Mr Lapavitsas, in the previous vote in the Greek parliament, you and 31 other Syriza MPs said „No“ to the agreement with the lenders. Has this front within the party become weaker or stronger since then?
We have become stronger, I think. A good proportion of Syriza MPs is determined at all costs not to sign up to another bail-out. These are not simply members of the Left Platform, but come from across the party.
And do you represent the majority of the party? Or a minority? Or is it half and half?
This is really hard to tell. It is certainly not 50:50 among the Members of Parliament, a majority went with the leadership. But the rest of the party? The members? The voters? Hard to say. I just know that it is a good proportion, and the anti-bail-out front is growing. Among the young people, who are the future of the country and of the party, the anti-bail out majority is overwhelming. Even so, those who said "No" had a tough decision to make because they faced a dilemma.
…they are afraid to split the party…
Yes. It sounds absurd, but the only real opposition in Greece against this ludicrous bail-out is coming from within Syriza. We want the party to return to its principles and to its programme. We certainly don’t want a split. The decision to accept the bail-out was forced upon the party by the leadership, it was not arrived at through any democratic process. Currently there is a plan to organise a party congress – but it will probably be in September, after key decisions will have been already taken. This is a very peculiar way to operate for a democratic party of the Left.
But to be honest, the question of a possible split of Syriza, important as it is, will not be decisive for the country. The real issue is whether it will be possible to maintain the huge dynamic that was unleashed by the powerful No at the referendum on 5 July. The country urgently needs a broad front that will give political voice to that “No” now that the leadership of sSriza has turned the No into a Yes in practice. For that to happen we need a new and alternative programme for the country, a route that offers hope to people. And we are working on that programme.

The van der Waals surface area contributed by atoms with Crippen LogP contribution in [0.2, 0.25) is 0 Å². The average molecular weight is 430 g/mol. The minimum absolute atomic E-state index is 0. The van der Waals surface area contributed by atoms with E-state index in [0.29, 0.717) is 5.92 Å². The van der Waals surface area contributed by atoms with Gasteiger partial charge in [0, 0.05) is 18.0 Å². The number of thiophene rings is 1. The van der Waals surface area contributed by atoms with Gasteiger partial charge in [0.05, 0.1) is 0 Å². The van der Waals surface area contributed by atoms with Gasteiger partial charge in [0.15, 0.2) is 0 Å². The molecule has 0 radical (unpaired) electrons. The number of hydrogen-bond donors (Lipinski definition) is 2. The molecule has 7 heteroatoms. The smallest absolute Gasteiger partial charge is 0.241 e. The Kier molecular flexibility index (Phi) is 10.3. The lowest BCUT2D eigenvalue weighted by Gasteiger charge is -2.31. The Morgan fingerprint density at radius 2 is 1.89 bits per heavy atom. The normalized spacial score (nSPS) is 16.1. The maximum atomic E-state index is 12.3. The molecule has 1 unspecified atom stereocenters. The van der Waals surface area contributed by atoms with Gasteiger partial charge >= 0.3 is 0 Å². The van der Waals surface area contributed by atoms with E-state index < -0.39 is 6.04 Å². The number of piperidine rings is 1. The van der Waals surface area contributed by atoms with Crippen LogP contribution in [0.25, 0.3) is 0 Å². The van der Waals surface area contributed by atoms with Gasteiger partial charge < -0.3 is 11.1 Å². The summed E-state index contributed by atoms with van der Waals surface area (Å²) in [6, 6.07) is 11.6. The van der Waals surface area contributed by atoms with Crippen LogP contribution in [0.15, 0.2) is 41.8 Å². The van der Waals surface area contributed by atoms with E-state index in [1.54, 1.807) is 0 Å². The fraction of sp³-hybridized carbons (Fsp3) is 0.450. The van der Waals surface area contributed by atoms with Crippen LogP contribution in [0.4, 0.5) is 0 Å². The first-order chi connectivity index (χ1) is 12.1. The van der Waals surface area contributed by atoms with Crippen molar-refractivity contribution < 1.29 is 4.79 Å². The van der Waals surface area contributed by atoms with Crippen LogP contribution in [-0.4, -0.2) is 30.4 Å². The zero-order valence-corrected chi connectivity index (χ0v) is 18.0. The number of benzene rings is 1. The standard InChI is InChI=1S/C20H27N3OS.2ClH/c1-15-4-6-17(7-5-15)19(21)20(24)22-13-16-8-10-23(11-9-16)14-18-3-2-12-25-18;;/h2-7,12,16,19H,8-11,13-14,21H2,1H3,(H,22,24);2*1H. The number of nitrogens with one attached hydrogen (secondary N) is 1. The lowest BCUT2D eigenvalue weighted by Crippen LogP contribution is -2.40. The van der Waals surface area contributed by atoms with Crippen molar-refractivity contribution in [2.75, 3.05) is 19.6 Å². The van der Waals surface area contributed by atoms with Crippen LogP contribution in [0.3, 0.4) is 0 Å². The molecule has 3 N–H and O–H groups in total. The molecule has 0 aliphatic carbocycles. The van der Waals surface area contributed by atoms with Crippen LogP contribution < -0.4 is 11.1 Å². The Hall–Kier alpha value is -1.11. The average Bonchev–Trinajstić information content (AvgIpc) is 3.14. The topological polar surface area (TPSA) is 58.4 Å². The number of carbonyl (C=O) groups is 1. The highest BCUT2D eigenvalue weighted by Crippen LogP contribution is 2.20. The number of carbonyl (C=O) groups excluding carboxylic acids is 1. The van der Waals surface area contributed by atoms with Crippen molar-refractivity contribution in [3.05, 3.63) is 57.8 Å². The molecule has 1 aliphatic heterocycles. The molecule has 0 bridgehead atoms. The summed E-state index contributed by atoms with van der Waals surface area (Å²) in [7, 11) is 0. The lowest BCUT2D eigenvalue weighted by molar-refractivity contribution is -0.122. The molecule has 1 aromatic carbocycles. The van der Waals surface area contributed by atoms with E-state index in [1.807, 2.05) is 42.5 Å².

Can you get a bit more concrete?
Those who voted No in the last parliamentary vote are currently trying to shape a political programme that will allow the No at the referendum to become a decisive political voice in the coming period. Needless to say, we need an alternative economic programme for the country, a path that will be the opposite of the bail-out, and we hope soon to be publishing a number of documents. The programme will include writing off the debt, lifting austerity, nationalising the banks, a strategy of public investment instead of more privatisation and a thorough restructuring of the state.
…and exit from the Eurozone?
There is little doubt that Greece has no future in the Eurozone. Any sensible economist will tell you that it is extremely difficult for Greece to recover within the EMU. So yes, the alternative programme cannot be implemented while Greece remained a part of the monetary union.
Talking of a „Grexit“ or a "mutually agreed exit " as you already did in previous interviews, you seem to be much more on one page with the German Finance Minister Wolfgang Schäubble than with Alexis Tsipras.